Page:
With all kinds of news about returning Spidey villains in the upcoming new Spider-Man film, it seems like the perfect time to dust off this entry from a few years back about one of my favorite rogues: The Vulture!
It’s been a while since we’ve had a really good Spider-Man movie (if you don’t count CIVIL WAR, which I don’t – not because it isn’t great, which it is, and certainly has maybe one of the best Spider-Man fight scenes ever put to film – but you could lift Spidey right out of that movie and still pretty much have the same movie), so I’m eagerly awaiting the release of Marvel Studios’ Spider-Man: Homecoming next week. And while I liked Tom Hollanbd’s portrayal of Peter Parker in CW just fine, and am also very cool with the notion of adding RDJ’s Tony Stark to make this a teamup movie, I have to admit, what I’m really excited about this time is the addition of the legendary Michael Keaton as the film’s Big Bad: Adrian Toombs, a.k.a. The Vulture. The Vulture is one of my favorites, but he’s never really gotten his due outside the pages of the comics, with only a few television or merchandising appearances over the years.
One of the earliest of Spider-Man’s costumed rogues (only the Chameleon can claim an earlier debut), the Vulture first appeared over five decades ago, all the way back in May of 1963, in the pages of Amazing Spider-Man #2, in “Duel to the Death with the Vulture!”, written by Stan Lee and illustrated by Steve Ditko.
In only his third outing with the character, Steve Ditko is already coming into his own on Spider-Man – just look at that splash page, with the midair confrontation between Spidey and the Vulture. The distended anatomy, the dynamic poses – it’s great stuff.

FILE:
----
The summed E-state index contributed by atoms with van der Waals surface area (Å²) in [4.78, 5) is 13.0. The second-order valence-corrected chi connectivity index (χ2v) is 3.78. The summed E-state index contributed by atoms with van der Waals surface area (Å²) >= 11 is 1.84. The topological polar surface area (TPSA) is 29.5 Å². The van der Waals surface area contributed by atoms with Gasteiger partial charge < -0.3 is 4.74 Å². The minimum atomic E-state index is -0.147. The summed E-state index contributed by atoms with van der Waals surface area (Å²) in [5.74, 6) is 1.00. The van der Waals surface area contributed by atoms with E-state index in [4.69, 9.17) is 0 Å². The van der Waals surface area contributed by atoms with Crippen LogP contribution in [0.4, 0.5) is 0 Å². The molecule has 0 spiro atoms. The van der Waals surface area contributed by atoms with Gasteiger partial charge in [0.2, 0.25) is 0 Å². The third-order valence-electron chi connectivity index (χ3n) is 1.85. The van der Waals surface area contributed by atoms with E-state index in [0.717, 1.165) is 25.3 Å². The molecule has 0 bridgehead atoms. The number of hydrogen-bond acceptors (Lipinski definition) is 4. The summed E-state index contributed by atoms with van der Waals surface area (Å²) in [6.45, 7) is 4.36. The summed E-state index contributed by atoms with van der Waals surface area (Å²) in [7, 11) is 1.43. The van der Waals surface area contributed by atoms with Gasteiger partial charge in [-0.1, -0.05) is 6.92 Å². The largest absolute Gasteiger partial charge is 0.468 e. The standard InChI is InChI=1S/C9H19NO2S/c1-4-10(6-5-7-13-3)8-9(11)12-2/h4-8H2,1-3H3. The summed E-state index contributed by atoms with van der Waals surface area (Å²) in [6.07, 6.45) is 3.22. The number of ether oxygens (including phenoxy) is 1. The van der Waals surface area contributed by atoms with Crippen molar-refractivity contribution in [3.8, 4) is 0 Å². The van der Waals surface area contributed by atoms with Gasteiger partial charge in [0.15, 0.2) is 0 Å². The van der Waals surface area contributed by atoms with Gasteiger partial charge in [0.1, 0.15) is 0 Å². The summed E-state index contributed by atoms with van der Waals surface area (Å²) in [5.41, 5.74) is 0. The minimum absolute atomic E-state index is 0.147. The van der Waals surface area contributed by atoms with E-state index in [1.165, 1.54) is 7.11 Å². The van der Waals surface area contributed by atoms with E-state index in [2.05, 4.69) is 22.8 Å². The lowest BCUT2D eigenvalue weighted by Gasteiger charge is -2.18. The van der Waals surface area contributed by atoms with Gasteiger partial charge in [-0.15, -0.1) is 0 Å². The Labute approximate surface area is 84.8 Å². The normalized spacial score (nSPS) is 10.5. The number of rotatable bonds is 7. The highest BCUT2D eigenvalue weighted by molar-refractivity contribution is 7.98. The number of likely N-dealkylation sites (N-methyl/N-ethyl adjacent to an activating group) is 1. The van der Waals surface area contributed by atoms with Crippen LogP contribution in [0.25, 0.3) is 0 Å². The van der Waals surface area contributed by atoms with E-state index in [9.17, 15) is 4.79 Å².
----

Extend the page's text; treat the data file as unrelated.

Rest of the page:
As was not uncommon in those days, there’s no origin for the Vulture. Our story opens with Vulchy already on a crime spree, and it’s right out there on Front Street. He’s just an old dude in a flying suit.
The most backstory we get is this fleeting thought from the Vulture as he passes by a searching Spider-Man:
And even for Peter Parker, his interest in catching the Vulture was a little less altruistic and a little more commercial:
After a first encounter with the Vulture goes south due to Spider-Man’s inexperience and overconfidence, Spidey retools his gear and gets to work on a doohickey to interfere with the magnetic forces that the Vulture’s suit generates to allow him to fly.
This, of course, was before Spidey figured out the tried-and-true method of stopping the Vulture: leaping on his back and ripping out his suit’s powerpack at the shoulder blades, a trick Spidey did so often over the years that even as a kid I wondered why Vulture didn’t correct this obvious design flaw (which, admittedly, he finally did, but not until the mid-‘80s at least).
Anyway, sure enough, Spidey’s magno-gadget works, and the Vulture is soon spiraling to the streets below, grounded.
For a creepy-looking old man, the Vulture must have some incredible charisma, because it seems like every single time he’s in jail, he sweet-talks the warden into letting him work in the machine shop, and with in a matter of hours he’s made new wings out of freaking trash bags and coat hangers and is flying over the wall, as here in Amazing Spider-Man #7.
Don’t believe me? Here he is doing it again about two decades later:
More than most villains, the Vulture seemed to always have a problem with other crooks trying to steal his gimmick, whether it was guys like his former cellmate Blackie Drago…
…or young upstart punks the Vulturians:
Vulch needs to look into a good copyright lawyer.
My favorite Vulture story came in the 1990s in the pages of J.M. DeMatteis and Sal Buscema’s outstanding Spectacular Spider-Man run, in “Funeral Arrangements,” in which a dying Vulture (riddled with cancer from too many years of wearing his flightsuit) is looking to settle his affairs, both by murdering those he believed had wronged him and seeking forgiveness from Spider-Man’s Aunt May for the accidental death of her fiancé Nathan Lubensky at his hands years prior.
It’s the character at his creepiest and at the same time his most human.
I don’t expect Keaton’s Vulture to follow any of these portrayals too closely, to be honest, but with an actor of his caliber in the role, we finally just might get a Willem DaFoe- or Alfred Molina-level Spidey-villain once more. Here’s hoping.